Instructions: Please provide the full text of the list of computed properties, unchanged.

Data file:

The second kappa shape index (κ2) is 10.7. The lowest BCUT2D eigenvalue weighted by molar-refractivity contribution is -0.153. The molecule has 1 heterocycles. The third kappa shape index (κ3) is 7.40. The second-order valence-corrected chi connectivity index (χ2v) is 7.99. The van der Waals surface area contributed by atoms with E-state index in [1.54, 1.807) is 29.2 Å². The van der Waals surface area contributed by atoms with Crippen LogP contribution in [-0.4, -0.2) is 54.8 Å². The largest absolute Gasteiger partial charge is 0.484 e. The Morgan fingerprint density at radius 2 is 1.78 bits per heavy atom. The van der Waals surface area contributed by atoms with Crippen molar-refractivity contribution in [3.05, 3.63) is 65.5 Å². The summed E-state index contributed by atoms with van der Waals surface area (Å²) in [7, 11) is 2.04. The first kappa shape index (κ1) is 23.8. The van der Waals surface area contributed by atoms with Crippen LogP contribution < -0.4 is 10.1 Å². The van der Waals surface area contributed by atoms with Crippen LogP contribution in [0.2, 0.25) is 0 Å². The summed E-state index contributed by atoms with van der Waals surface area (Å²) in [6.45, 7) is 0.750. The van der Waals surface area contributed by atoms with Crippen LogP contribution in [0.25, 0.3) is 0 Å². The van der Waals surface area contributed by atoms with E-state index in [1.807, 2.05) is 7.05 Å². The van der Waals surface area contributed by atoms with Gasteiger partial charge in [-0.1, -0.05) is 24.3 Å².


The second kappa shape index (κ2) is 10.7. The lowest BCUT2D eigenvalue weighted by molar-refractivity contribution is -0.153. The molecule has 1 heterocycles. The third kappa shape index (κ3) is 7.40. The second-order valence-corrected chi connectivity index (χ2v) is 7.99. The van der Waals surface area contributed by atoms with E-state index in [1.54, 1.807) is 29.2 Å². The van der Waals surface area contributed by atoms with Crippen LogP contribution in [-0.4, -0.2) is 54.8 Å². The largest absolute Gasteiger partial charge is 0.484 e. The Morgan fingerprint density at radius 2 is 1.78 bits per heavy atom. The van der Waals surface area contributed by atoms with Crippen molar-refractivity contribution in [3.05, 3.63) is 65.5 Å². The summed E-state index contributed by atoms with van der Waals surface area (Å²) in [7, 11) is 2.04. The first kappa shape index (κ1) is 23.8. The van der Waals surface area contributed by atoms with Crippen LogP contribution < -0.4 is 10.1 Å². The van der Waals surface area contributed by atoms with Crippen LogP contribution in [0.2, 0.25) is 0 Å². The summed E-state index contributed by atoms with van der Waals surface area (Å²) in [6.45, 7) is 0.750. The van der Waals surface area contributed by atoms with Crippen LogP contribution in [0.25, 0.3) is 0 Å². The van der Waals surface area contributed by atoms with E-state index in [1.807, 2.05) is 7.05 Å². The van der Waals surface area contributed by atoms with Gasteiger partial charge in [-0.1, -0.05) is 24.3 Å².